Construction of the two first intelligence ships of Project 03182R, the "Leonid Bekrenev" and "Boris Bobkov" started at the Zelenodolsk shipyard near Kazan last summer. Two similar vessels will have keel laying in July. Photo:

Navy’s Intelligence Directorate gets four more ice-classed spy ships for seafloor operations

Russia boosts its subsea mapping and sabotage capability amid growing concerns in northern Europe over safety for seafloor infrastructure.
April 25, 2023


Construction of the two first vessels of the class started last summer and will be followed by two more this summer, according to state news agency TASS.

The Northern Fleet will receive the first of the new intelligence vessels of Project 03182R. The “Leonid Bekrenev” is named after the Commander of the Russian Navy’s Intelligence Directorate in the last three years of the Stalin period (1950-1953). The Baltic Fleet is mentioned to get one of the ships. Where the two last will be based is unclear.  

Officially, the ships are research vessels, but sailing for the Intelligence Directorate of the Main Staff of the Russian Navy, the intended purpose is military reconnaissance and oceanographic seafloor mapping.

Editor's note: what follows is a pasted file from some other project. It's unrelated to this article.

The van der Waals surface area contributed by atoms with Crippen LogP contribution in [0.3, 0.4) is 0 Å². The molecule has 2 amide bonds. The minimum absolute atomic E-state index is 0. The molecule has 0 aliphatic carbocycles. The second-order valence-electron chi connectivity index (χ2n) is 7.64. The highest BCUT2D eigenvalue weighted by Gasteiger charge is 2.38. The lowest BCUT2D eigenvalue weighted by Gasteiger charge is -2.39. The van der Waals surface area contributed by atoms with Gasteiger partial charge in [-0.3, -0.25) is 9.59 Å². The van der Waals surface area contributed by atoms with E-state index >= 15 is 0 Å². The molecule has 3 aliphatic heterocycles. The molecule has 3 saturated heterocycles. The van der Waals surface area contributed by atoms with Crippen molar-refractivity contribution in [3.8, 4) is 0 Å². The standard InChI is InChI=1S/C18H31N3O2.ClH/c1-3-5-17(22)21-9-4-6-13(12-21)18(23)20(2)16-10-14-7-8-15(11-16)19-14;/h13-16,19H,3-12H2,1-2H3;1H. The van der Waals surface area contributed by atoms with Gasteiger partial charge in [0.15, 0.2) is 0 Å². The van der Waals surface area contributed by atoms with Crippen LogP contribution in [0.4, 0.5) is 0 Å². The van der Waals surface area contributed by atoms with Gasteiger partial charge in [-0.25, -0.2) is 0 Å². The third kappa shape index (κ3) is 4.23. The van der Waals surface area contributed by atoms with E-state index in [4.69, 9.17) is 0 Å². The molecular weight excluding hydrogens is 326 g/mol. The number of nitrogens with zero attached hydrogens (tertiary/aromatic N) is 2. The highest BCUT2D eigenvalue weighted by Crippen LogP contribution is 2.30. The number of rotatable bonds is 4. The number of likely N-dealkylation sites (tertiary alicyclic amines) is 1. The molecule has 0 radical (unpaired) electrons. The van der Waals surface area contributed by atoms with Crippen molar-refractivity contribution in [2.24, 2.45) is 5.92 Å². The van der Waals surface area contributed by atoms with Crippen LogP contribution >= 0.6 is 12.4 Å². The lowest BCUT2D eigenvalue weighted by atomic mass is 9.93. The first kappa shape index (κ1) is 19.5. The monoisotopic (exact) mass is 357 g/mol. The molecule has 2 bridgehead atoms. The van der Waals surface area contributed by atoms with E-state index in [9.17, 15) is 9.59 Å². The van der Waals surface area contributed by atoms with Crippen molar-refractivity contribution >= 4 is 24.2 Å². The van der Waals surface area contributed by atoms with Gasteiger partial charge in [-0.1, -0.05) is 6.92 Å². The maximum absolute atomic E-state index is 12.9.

Few technical details are known, but a Russian navy blog-site says each ship is not less than 4,000 tons with a length of about 100 meters. The vessel will have Russian Ice class 3 for navigation in Arctic waters and the winter ice-covered Baltic Sea.

The new class of oceanographic vessels adds to Russia’s growing fleet of intelligence ships capable of carrying underwater equipment for surveillance and mapping of other nations’ seafloor infrastructure.

In recent months, both the Nordic countries, the United Kingdom and the Netherlands said they are closely monitoring Russian vessels sailing near offshore wind-farms, fiberoptic cables, and pipelines bringing natural gas to Europe.



Okolnaya port facilities north of Severomorsk in the Kola Bay have piers where Northern Fleet intelligence ships frequently are moored. Photo: Thomas Nilsen 


Additional to the Navy’s Intelligence Directorate, the Russian Armed Forces has a dedicated Directorate for Deep Sea Research, better known as GUGI. Its headquarters is in St. Petersburg, while spy submarines and larger surface vessels carrying deep-water mini-submarines are based at Olenya Guba on the Kola Peninsula and in Severodvinsk by the White Sea. 



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